> Internet traffic. Upstream collection from the Internet’s “backbone,”
> which accounts for about 9 percent of the NSA’s collection haul (a
> massive amount of communications), is distinguished from interception
> of communications from more familiar Internet service providers.
> Upstream collection is a vital tool for gathering intelligence
> against foreign threats to the United States. It is, of course, on
> foreign intelligence targets — non-U.S. persons situated outside the
> U.S. — that the NSA and CIA are supposed to focus. Foreign agents
> operating inside the U.S. are mainly the purview of the FBI, which
> conducts surveillance of their communications through warrants from
> the FISA court — individualized warrants based on probable cause that
> a specific person is acting as an agent of a foreign power. The NSA
> conducts vacuum intelligence-collection under a different section of
> FISA — section 702. It is inevitable that these section 702
> surveillance authorities will incidentally intercept the
> communications of Americans inside the United States if those
> Americans are communicating with the foreign target. This does not
> raise serious Fourth Amendment concerns; after all, non-targeted
> Americans are intercepted all the time in traditional criminal
> wiretaps because they call, or are called by, the target. But FISA
> surveillance is more controversial than criminal surveillance because
> the government does not have to show probable cause of a crime — and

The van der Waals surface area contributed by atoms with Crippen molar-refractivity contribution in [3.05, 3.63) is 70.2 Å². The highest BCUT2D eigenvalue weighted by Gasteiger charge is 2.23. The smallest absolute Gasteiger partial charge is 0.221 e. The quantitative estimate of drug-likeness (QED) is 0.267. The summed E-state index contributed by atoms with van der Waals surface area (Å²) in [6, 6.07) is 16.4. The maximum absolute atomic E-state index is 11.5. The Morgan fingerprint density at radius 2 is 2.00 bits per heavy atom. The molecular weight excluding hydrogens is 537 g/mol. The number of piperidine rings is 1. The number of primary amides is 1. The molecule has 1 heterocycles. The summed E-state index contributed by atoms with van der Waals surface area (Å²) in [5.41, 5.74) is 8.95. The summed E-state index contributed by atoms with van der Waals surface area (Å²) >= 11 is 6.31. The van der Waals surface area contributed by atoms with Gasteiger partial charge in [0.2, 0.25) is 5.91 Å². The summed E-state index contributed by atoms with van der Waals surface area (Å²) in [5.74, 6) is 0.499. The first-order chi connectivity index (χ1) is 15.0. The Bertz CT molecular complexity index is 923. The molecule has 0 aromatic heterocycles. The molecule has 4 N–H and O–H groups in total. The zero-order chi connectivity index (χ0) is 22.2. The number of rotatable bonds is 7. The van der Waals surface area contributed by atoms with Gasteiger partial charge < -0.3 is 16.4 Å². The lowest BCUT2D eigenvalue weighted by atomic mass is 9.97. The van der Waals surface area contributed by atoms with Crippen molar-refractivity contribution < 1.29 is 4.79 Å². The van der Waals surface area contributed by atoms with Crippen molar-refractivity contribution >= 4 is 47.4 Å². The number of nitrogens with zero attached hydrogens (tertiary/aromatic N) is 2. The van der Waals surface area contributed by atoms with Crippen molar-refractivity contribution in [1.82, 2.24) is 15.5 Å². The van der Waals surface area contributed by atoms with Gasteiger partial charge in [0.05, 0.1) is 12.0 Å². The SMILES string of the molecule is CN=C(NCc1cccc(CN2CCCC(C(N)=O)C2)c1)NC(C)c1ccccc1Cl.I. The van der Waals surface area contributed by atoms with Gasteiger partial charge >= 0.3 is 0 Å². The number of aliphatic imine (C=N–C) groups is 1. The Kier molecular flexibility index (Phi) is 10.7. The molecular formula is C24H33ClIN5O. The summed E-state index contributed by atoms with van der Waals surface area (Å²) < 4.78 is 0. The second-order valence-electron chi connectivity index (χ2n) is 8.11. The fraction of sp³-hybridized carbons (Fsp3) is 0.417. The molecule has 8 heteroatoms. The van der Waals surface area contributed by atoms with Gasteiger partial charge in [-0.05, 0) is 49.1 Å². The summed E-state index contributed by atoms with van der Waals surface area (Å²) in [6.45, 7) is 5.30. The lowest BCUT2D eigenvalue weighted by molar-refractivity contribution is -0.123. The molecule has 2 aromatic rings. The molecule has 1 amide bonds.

> when the targets are foreigners outside the U.S., the government does
> not have to make any showing; it may target if it has a legitimate
> foreign-intelligence purpose, which is really not much of a hurdle at
> all. So, as noted in coverage of the Obama administration’s
> monitoring of Trump-campaign officials, FISA section 702 provides
> some privacy protection for Americans: The FISA court orders
> “minimization” procedures, which require any incidentally intercepted
> American’s identity to be “masked.” That is, the NSA must sanitize
> the raw data by concealing the identity of the American. Only the
> “masked” version of the communication is provided to other U.S.
> intelligence agencies for purposes of generating reports and
> analyses. As I have previously explained, however, this system relies
> on the good faith of government officials in respecting privacy:
> There are gaping loopholes that permit American identities to be
> unmasked if, for example, the NSA or some other intelligence official
> decides doing so is necessary to understand the intelligence value of
> the communication. While that kind of incidental collection raises
> the concerns of privacy advocates, it is a small problem compared to
> upstream collection, the technology of which poses profound Fourth
> Amendment challenges.
> Read more at:
> http://www.nationalreview.com/article/447973/nsa-illegal-surveillance-americans-obama-administration-abuse-fisa-court-response